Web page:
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I was wondering, when you download and install a package via cabal, does cabal tries to build everything or only what you need. For example lots of package include and HaskellTemplate module which obviously requires the HaskellTemplate extension. What happend if you use a compiler which doesn't support this extension, but don't care about this module because you are not using it anyway ?

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When a project gets compiled, every file in the project that is an exported module or is a dependency of an exported module gets compiled. If a compiler, e.g. Hugs, does not support a newer extension like TypedHoles then the compilation will fail. –  bheklilr Jul 7 at 13:53
    
Ok, it's better to put, for example an 'th' module in totally separate package then. –  mb14 Jul 7 at 13:55
    
You could also look at conditional compilation (more info here) that would allow you to just keep them in different modules and conditionally export specific ones based on which compiler is used. –  bheklilr Jul 7 at 14:10

1 Answer 1

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When you cabal install a package from hackage, cabal needs to install all the dependencies of that package too.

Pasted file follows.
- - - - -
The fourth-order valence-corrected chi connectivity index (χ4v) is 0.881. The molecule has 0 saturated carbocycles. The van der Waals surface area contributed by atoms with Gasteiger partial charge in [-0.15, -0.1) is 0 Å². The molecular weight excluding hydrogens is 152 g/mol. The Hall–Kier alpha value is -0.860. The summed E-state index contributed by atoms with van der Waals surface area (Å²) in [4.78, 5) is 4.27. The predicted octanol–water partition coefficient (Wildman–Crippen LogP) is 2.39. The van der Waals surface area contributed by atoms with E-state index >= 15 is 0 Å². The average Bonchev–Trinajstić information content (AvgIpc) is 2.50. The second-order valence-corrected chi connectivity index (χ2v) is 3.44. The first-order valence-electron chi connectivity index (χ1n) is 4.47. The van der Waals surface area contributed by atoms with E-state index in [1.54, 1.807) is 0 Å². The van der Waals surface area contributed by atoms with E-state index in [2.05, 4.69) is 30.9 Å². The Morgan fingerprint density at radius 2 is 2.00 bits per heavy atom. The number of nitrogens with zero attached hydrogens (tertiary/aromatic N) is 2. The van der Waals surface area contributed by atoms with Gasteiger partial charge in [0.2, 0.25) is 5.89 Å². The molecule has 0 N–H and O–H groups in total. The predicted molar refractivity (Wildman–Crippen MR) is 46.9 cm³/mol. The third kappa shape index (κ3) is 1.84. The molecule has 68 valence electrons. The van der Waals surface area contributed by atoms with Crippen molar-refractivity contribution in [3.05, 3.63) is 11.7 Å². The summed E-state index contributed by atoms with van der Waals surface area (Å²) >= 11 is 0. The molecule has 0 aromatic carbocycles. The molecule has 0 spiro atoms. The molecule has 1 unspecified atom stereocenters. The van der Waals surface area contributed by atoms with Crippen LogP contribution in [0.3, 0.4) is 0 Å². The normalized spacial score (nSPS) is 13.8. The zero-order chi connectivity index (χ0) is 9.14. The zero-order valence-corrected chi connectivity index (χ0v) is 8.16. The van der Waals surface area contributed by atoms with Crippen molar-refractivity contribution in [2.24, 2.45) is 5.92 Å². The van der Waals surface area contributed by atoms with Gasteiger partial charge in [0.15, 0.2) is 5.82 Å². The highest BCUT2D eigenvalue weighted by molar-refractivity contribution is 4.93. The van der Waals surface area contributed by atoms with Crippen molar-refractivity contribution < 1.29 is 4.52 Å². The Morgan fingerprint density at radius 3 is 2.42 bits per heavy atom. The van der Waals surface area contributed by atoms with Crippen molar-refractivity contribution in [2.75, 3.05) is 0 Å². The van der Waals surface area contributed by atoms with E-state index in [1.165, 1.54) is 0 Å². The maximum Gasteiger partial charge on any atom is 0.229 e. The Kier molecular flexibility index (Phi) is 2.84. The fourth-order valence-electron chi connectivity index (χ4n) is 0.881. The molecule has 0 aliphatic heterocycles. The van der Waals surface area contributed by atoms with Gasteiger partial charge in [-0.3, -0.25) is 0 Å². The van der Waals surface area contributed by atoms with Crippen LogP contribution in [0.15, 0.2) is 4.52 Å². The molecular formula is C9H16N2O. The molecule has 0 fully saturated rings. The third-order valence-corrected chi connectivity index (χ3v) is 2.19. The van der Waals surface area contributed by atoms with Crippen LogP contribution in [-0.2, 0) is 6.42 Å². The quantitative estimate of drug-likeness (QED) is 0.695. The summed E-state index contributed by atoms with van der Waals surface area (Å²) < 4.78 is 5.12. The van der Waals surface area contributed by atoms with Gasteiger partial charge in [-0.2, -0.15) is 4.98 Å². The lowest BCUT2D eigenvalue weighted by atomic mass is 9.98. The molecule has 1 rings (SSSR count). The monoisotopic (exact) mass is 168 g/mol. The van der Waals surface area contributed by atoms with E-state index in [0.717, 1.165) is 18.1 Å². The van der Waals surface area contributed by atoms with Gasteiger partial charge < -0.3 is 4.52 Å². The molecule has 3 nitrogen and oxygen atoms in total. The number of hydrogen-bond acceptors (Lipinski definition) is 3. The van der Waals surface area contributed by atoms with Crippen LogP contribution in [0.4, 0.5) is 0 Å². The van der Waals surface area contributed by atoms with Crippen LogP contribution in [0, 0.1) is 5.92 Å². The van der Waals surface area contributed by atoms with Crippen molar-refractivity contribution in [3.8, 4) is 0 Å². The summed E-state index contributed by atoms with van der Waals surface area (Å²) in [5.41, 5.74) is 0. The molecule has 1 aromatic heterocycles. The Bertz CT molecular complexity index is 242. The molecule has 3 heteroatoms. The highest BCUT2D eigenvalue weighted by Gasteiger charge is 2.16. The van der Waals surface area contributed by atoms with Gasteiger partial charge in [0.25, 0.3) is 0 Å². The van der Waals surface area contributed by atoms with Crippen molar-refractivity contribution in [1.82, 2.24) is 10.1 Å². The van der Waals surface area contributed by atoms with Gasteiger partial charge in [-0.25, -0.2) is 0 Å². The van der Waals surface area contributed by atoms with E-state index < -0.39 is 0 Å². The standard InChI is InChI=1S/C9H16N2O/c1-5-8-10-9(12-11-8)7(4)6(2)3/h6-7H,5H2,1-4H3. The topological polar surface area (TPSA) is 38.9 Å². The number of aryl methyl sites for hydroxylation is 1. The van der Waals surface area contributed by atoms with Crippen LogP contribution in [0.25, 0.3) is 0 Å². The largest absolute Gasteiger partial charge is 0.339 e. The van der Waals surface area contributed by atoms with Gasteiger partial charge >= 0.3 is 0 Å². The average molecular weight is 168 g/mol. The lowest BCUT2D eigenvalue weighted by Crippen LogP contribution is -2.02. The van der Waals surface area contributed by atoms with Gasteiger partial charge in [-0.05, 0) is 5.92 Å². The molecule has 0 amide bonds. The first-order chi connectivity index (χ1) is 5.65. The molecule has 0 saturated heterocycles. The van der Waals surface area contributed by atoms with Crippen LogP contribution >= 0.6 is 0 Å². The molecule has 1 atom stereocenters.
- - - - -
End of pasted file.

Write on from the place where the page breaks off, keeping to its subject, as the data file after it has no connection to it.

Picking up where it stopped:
Usually, all files in a package get compiled. However, there are a few exceptions:

  1. Cabal by default doesn't build test-suites or benchmarks.
  2. If the package has flags, some modules might be disabled if certain flags are set/unset. There can be dependencies which are guarded by a flag, and cabal will automatically try to disable/enable the flag if it cannot satisfy dependencies with the flag enabled.

To illustrate point 2, consider the following package definition:

name: foo
version: 0.1

flag withGHC
  default: True
  manual: False # Allow cabal to figure out the correct value for the flag automatically   

library
  exposed-modules:
    Foo.Bar # This will always be compiled
  if flag(withGHC)
    build-depends: ghc
    exposed-modules:
      Foo.GHC  # This will only be compiled when withGHC is True

Now, when you install foo under GHC, cabal will find that it can satsify the dependencies even with the flag enabled, so Foo.GHC will be built.

But if you try to install foo with another compiler, cabal will see that when chosing withGHC = True, this leads to the dependency ghc, which it cannot satisfy. Thus, it will chose withGHC = False, and Foo.GHC will not be built.

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I didn't realize that cabal could decide which flag to use. Is there a way then to build something only if a dependency is present but without installing if not (even though it could be done in finite amount of time) –  mb14 Jul 8 at 8:12

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